Microsoft & Intel Face New Set of Challenges in Shifting to Cloud
Microsoft has witnessed good long term growth in portions of its cloud business, a mix of software and services that cater to the corporations in moving computing functions to remote data centres run by the external providers.
Although the revenue for cloud services business Azure doubled in the previous quarter, the company said that the intelligent cloud department, which includes it saw a revenue growth of just three percent during the period. The operational profits for the division also came down by fourteen percent.
The world’s popular chipmaker, Intel also has an unclear path when it comes to the growth of its cloud operations; this has made the investors sceptical about the future. The share price of the company has dropped down by one percent in the last one year, while Microsoft’s stock increased by thirty percent.
The market capitalisation of Microsoft is approximately around $440 billion, which is close to 3 times that of Intel’s $151 billion. Those computers that run Windows on Intel chips ruled the personal computing age. This is slowly coming to an end as more people are turning to mobile phones for their computing needs and corporations do not prefer desktops these days. Both the companies are run by relatively new CEOs Satya Nadella and Brian Krzanich, and both of them are trying to establish their companies on the cloud.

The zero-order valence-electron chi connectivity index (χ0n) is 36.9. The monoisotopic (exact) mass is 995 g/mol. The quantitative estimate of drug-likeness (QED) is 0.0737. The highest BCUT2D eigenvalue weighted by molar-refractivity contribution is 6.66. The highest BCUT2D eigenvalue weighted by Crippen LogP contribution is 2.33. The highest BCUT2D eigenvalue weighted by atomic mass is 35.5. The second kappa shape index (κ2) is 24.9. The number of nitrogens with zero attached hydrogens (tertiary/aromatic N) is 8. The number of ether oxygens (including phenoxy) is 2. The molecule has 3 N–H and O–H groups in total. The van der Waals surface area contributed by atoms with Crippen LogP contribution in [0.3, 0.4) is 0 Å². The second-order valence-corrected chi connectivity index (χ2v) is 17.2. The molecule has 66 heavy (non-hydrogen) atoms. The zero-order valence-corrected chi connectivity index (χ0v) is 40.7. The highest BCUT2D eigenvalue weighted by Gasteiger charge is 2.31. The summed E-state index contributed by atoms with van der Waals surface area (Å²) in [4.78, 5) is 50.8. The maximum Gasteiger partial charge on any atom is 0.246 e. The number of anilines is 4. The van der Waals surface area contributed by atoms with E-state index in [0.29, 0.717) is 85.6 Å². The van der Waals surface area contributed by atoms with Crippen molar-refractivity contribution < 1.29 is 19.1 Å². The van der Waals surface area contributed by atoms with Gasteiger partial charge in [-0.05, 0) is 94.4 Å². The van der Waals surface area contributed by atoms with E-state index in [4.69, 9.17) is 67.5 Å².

According to the research firm Gartner, many clients spend a large part of their technology budget on software. The customer base of Intel for data centric chips is consolidating into some big names like Google, Amazon, Microsoft and Facebook.
When enquired about the current situation, an internal source from Intel said that the cloud vendors are pretty harsh when it comes to price negotiations and that they are more powerful than Intel. In the last quarter alone, the average prices of data centre chips dropped by three percent; however, Intel stated that the cheaper chips were attaining ground the fastest.
Intel could suffer a big blow since the big data centre builders like Facebook are designing their own data centre hardware. Intel has so far managed to stay safe; however, one day the customers can extend their cost cutting to chips. During a call last week along with the analysts, Krzanich said that Intel’s top-to-bottom understanding of the cloud-based data centre is needed and also a close watch on the competitors can help Intel stay ahead.